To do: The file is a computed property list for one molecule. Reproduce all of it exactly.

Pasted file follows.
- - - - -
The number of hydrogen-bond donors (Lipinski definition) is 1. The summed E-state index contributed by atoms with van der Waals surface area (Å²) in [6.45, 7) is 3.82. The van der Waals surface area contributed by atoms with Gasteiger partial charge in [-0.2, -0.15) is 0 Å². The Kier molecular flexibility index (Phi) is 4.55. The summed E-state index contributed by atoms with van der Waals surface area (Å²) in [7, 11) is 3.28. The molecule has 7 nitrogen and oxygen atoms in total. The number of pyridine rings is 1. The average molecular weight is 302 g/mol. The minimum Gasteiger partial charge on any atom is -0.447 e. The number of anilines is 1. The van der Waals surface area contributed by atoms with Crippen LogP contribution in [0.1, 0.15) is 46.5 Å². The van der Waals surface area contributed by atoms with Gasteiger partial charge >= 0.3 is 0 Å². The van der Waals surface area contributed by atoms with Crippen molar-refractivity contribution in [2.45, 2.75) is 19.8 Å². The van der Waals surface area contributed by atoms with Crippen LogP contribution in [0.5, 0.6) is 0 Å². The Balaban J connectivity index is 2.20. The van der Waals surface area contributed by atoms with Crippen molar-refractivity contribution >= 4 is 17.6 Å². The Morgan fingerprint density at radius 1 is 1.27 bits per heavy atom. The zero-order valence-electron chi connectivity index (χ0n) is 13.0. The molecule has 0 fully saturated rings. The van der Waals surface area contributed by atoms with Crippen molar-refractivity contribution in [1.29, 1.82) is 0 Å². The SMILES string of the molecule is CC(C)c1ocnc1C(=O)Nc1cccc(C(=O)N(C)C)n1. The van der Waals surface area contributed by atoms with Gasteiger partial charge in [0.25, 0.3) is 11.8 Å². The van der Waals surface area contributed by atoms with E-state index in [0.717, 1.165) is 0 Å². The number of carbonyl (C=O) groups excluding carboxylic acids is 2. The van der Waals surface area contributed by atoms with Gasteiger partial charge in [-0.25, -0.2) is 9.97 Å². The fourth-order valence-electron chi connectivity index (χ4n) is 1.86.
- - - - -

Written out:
The number of hydrogen-bond donors (Lipinski definition) is 1. The summed E-state index contributed by atoms with van der Waals surface area (Å²) in [6.45, 7) is 3.82. The van der Waals surface area contributed by atoms with Gasteiger partial charge in [-0.2, -0.15) is 0 Å². The Kier molecular flexibility index (Phi) is 4.55. The summed E-state index contributed by atoms with van der Waals surface area (Å²) in [7, 11) is 3.28. The molecule has 7 nitrogen and oxygen atoms in total. The number of pyridine rings is 1. The average molecular weight is 302 g/mol. The minimum Gasteiger partial charge on any atom is -0.447 e. The number of anilines is 1. The van der Waals surface area contributed by atoms with Crippen LogP contribution in [0.1, 0.15) is 46.5 Å². The van der Waals surface area contributed by atoms with Gasteiger partial charge >= 0.3 is 0 Å². The van der Waals surface area contributed by atoms with Crippen molar-refractivity contribution in [2.45, 2.75) is 19.8 Å². The van der Waals surface area contributed by atoms with Crippen LogP contribution in [0.5, 0.6) is 0 Å². The Balaban J connectivity index is 2.20. The van der Waals surface area contributed by atoms with Crippen molar-refractivity contribution >= 4 is 17.6 Å². The Morgan fingerprint density at radius 1 is 1.27 bits per heavy atom. The zero-order valence-electron chi connectivity index (χ0n) is 13.0. The molecule has 0 fully saturated rings. The van der Waals surface area contributed by atoms with Crippen molar-refractivity contribution in [1.29, 1.82) is 0 Å². The SMILES string of the molecule is CC(C)c1ocnc1C(=O)Nc1cccc(C(=O)N(C)C)n1. The van der Waals surface area contributed by atoms with Gasteiger partial charge in [0.25, 0.3) is 11.8 Å². The van der Waals surface area contributed by atoms with E-state index in [0.717, 1.165) is 0 Å². The number of carbonyl (C=O) groups excluding carboxylic acids is 2. The van der Waals surface area contributed by atoms with Gasteiger partial charge in [-0.25, -0.2) is 9.97 Å². The fourth-order valence-electron chi connectivity index (χ4n) is 1.86.